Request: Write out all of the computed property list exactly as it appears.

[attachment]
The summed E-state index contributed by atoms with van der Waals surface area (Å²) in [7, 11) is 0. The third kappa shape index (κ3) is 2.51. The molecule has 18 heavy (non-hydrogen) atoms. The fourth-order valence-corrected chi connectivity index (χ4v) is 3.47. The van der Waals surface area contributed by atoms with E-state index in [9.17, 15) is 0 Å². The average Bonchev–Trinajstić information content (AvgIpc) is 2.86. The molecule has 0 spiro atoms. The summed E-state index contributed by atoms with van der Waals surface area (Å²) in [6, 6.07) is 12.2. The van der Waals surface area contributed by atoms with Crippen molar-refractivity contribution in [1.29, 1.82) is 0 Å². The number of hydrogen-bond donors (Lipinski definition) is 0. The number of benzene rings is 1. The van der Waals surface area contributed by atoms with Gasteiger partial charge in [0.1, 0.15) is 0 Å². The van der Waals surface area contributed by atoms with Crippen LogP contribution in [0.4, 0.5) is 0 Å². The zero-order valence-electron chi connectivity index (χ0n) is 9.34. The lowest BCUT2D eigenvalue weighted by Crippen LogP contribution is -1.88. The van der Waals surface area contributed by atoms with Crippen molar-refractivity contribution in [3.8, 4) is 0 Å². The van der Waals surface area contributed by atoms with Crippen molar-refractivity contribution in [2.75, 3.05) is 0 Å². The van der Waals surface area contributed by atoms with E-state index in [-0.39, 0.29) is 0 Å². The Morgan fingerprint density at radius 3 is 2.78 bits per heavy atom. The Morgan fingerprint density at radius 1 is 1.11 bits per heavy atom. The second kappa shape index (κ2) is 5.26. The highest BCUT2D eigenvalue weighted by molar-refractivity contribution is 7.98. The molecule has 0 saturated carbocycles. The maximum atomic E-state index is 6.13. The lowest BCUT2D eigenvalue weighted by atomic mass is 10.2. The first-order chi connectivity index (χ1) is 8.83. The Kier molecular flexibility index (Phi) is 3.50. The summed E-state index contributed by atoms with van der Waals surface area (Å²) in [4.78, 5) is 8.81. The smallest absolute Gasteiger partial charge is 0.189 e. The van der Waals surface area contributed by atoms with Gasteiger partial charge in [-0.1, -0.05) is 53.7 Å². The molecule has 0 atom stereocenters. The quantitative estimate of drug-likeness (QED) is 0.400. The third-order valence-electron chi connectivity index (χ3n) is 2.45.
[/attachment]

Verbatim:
The summed E-state index contributed by atoms with van der Waals surface area (Å²) in [7, 11) is 0. The third kappa shape index (κ3) is 2.51. The molecule has 18 heavy (non-hydrogen) atoms. The fourth-order valence-corrected chi connectivity index (χ4v) is 3.47. The van der Waals surface area contributed by atoms with E-state index in [9.17, 15) is 0 Å². The average Bonchev–Trinajstić information content (AvgIpc) is 2.86. The molecule has 0 spiro atoms. The summed E-state index contributed by atoms with van der Waals surface area (Å²) in [6, 6.07) is 12.2. The van der Waals surface area contributed by atoms with Crippen molar-refractivity contribution in [1.29, 1.82) is 0 Å². The number of hydrogen-bond donors (Lipinski definition) is 0. The number of benzene rings is 1. The van der Waals surface area contributed by atoms with Gasteiger partial charge in [0.1, 0.15) is 0 Å². The van der Waals surface area contributed by atoms with Crippen LogP contribution in [0.4, 0.5) is 0 Å². The zero-order valence-electron chi connectivity index (χ0n) is 9.34. The lowest BCUT2D eigenvalue weighted by Crippen LogP contribution is -1.88. The van der Waals surface area contributed by atoms with Crippen molar-refractivity contribution in [3.8, 4) is 0 Å². The van der Waals surface area contributed by atoms with Crippen molar-refractivity contribution in [2.75, 3.05) is 0 Å². The van der Waals surface area contributed by atoms with E-state index in [-0.39, 0.29) is 0 Å². The Morgan fingerprint density at radius 3 is 2.78 bits per heavy atom. The Morgan fingerprint density at radius 1 is 1.11 bits per heavy atom. The second kappa shape index (κ2) is 5.26. The highest BCUT2D eigenvalue weighted by molar-refractivity contribution is 7.98. The molecule has 0 saturated carbocycles. The maximum atomic E-state index is 6.13. The lowest BCUT2D eigenvalue weighted by atomic mass is 10.2. The first-order chi connectivity index (χ1) is 8.83. The Kier molecular flexibility index (Phi) is 3.50. The summed E-state index contributed by atoms with van der Waals surface area (Å²) in [4.78, 5) is 8.81. The smallest absolute Gasteiger partial charge is 0.189 e. The van der Waals surface area contributed by atoms with Gasteiger partial charge in [-0.1, -0.05) is 53.7 Å². The molecule has 0 atom stereocenters. The quantitative estimate of drug-likeness (QED) is 0.400. The third-order valence-electron chi connectivity index (χ3n) is 2.45.